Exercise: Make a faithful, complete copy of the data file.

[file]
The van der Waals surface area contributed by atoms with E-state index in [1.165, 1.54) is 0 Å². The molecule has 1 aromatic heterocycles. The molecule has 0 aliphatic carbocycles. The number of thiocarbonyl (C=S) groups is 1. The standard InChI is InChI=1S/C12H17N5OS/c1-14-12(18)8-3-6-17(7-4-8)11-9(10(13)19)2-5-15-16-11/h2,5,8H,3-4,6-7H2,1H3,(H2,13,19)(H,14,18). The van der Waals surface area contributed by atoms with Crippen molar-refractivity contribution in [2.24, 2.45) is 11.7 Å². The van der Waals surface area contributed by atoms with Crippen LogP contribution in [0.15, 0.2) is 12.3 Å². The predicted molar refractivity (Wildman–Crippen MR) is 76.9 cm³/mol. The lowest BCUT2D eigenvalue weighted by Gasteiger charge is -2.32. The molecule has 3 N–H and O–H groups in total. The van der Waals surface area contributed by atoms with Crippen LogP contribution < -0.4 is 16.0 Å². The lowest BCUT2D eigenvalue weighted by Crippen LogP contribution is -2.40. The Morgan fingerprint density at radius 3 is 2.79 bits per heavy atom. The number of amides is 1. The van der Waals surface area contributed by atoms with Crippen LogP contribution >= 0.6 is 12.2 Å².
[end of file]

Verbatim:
The van der Waals surface area contributed by atoms with E-state index in [1.165, 1.54) is 0 Å². The molecule has 1 aromatic heterocycles. The molecule has 0 aliphatic carbocycles. The number of thiocarbonyl (C=S) groups is 1. The standard InChI is InChI=1S/C12H17N5OS/c1-14-12(18)8-3-6-17(7-4-8)11-9(10(13)19)2-5-15-16-11/h2,5,8H,3-4,6-7H2,1H3,(H2,13,19)(H,14,18). The van der Waals surface area contributed by atoms with Crippen molar-refractivity contribution in [2.24, 2.45) is 11.7 Å². The van der Waals surface area contributed by atoms with Crippen LogP contribution in [0.15, 0.2) is 12.3 Å². The predicted molar refractivity (Wildman–Crippen MR) is 76.9 cm³/mol. The lowest BCUT2D eigenvalue weighted by Gasteiger charge is -2.32. The molecule has 3 N–H and O–H groups in total. The van der Waals surface area contributed by atoms with Crippen LogP contribution < -0.4 is 16.0 Å². The lowest BCUT2D eigenvalue weighted by Crippen LogP contribution is -2.40. The Morgan fingerprint density at radius 3 is 2.79 bits per heavy atom. The number of amides is 1. The van der Waals surface area contributed by atoms with Crippen LogP contribution >= 0.6 is 12.2 Å².